Whether you're planning a stopover or a short break, Iceland's capital is a unique and fascinating place to explore. Here Aol Travel's Iceland expert Annabel Else gives her top tips on things to see and do in the capital.
Getting your bearings
One of the best ways to get an idea of your surroundings is from the top of Reykjavik's stunning church, the Hallgrímskirkja. From here you can see almost all of Iceland's compact capital city laid out before you. To the north, across Faxaflói Bay, stands the magical mountain Esja, which has such a special place in the hearts of Reykjavik dwellers that apartments with views of it are very highly prized.
To the west lies the old harbour, where retired fishermen gather in a cosy waterside cafe to talk about the old days and drink treacly black coffee. West is also where you'll see the brightly painted houses clad in corrugated tin that give the city's oldest district (named 101 after its postcode), the distinctive Nordic look that's reminiscent of Copenhagen, Bergen and Stockholm. To the southwest is Tjörnin - a shallow lake often teeming with birdlife - which almost freezes over in the depths of winter.
To the south, just beyond the bus station, is the tiny domestic airport (as opposed to Keflavik International where you probably landed) from which smaller planes serve the other towns in Iceland. And lastly, if you turn to the east, you'll be facing towards the more modern part of the city which stretches along the bay and to the mountains beyond.
Whale watching and day trips
You'll be surrounded by sea and mountains throughout your stay in Iceland's capital, and you'll be able to get a taste of both on a short trip. Whale watching trips from the old harbour (which is also the home of the black Hvalur whaling vessels that still hunt minke whales from time to time) also provide opportunities to glimpse several species, including humpbacks, and these often circle small rocky islands favoured by puffins and other seabirds. The guides will use a 'clock' system to indicate which way to look - with 12 being straight ahead, 9 being to your left, 3 to your right, and so on.
Getting into the mountains and the spectacular glaciers is also easy from the city centre, with organised tours taking in the sights of the so-called Golden circle (including the waterfall Gullfoss and the nearby geysirs), the national park and lake at Thingvellir (home to the country's first parliament and the giant crack in the ground that runs through the middle of Iceland). Reykjavik Excursions run lots of short and long day trips starting from the city centre bus station, and they often pick up from city centre hotels and guesthouses too. Some of the longer trips include an adventure along Iceland's south shore (don't miss Jökulsárlón glacial lagoon if you have time), and the gorgeous Snæfellsnes peninsula in the west of Iceland which is almost like a miniature version of the whole country.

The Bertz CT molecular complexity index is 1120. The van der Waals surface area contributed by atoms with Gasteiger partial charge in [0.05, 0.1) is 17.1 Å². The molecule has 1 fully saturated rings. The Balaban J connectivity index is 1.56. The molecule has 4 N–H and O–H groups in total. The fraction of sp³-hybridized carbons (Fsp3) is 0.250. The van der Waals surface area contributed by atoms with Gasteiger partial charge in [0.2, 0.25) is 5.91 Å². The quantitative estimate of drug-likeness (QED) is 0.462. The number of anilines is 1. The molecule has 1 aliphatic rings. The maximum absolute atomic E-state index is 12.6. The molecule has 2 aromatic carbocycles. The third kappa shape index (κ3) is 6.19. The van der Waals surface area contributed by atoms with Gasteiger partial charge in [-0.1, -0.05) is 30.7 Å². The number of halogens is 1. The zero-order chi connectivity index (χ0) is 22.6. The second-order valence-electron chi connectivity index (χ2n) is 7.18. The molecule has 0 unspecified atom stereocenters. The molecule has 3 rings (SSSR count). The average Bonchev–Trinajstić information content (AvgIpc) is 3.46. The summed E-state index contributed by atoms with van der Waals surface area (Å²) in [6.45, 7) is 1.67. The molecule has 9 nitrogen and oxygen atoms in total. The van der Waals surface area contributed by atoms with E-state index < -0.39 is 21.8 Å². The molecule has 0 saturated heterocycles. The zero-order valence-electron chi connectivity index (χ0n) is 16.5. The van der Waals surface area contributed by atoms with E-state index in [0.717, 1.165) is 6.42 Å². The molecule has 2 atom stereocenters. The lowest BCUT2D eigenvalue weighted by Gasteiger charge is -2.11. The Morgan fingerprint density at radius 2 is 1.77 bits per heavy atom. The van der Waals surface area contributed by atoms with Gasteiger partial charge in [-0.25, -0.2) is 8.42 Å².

Back in the city, if you're here in the winter months, you stand a good opportunity to see the Northern Lights - perhaps even from a hotel bedroom window. For the best chance, try to find a place where the street lamps and other city lights don't dominate your view of the sky. You'll need clear weather and some solar activity. The Icelandic Met office's excellent website provides an aurora forecast and cloud cover information. There are plenty of organised tours to see the Northern Lights, but effectively they're just taking you to location where the light pollution from the city is lower. Wrap up warm as there can be a lot of standing around.
Art and culture in Reykjavik
Reykjavik is bristling with museums covering Iceland's history, culture and art including the Hafnarhús Reykjavík Art Museum by the harbour which always has something interesting on, and save a half an hour for the small but perfectly formed Photography Museum just next door. There's even the infamous Phallological Museum which exhibits more than 200 penises from 46 species: don't forget to exit through the gift shop if you're in search of an eyebrow-raising souvenir. Entry to all the city's museums can be had for a modest daily fee using the Reykjavik City Card which also entitles you to unlimited bus travel around the city and entrance to its many swimming pools.